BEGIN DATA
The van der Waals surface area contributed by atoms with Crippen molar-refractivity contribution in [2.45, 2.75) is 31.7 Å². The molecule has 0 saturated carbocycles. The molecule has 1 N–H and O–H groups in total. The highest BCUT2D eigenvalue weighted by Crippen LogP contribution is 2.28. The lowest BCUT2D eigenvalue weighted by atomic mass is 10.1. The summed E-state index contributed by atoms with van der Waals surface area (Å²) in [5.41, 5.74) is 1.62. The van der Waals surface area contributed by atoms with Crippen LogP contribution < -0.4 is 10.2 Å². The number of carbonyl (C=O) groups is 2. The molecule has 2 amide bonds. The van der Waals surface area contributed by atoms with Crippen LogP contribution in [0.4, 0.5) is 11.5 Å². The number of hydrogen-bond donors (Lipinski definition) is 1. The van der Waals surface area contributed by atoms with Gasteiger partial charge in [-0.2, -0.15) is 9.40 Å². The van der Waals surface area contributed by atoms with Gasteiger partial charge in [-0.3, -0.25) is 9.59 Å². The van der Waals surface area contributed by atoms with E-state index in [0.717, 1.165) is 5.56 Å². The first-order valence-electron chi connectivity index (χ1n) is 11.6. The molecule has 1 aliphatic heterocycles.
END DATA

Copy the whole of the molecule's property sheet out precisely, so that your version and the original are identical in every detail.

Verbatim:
The van der Waals surface area contributed by atoms with Crippen molar-refractivity contribution in [2.45, 2.75) is 31.7 Å². The molecule has 0 saturated carbocycles. The molecule has 1 N–H and O–H groups in total. The highest BCUT2D eigenvalue weighted by Crippen LogP contribution is 2.28. The lowest BCUT2D eigenvalue weighted by atomic mass is 10.1. The summed E-state index contributed by atoms with van der Waals surface area (Å²) in [5.41, 5.74) is 1.62. The van der Waals surface area contributed by atoms with Crippen LogP contribution < -0.4 is 10.2 Å². The number of carbonyl (C=O) groups is 2. The molecule has 2 amide bonds. The van der Waals surface area contributed by atoms with Crippen LogP contribution in [0.4, 0.5) is 11.5 Å². The number of hydrogen-bond donors (Lipinski definition) is 1. The van der Waals surface area contributed by atoms with Gasteiger partial charge in [-0.2, -0.15) is 9.40 Å². The van der Waals surface area contributed by atoms with Gasteiger partial charge in [-0.3, -0.25) is 9.59 Å². The van der Waals surface area contributed by atoms with E-state index in [0.717, 1.165) is 5.56 Å². The first-order valence-electron chi connectivity index (χ1n) is 11.6. The molecule has 1 aliphatic heterocycles.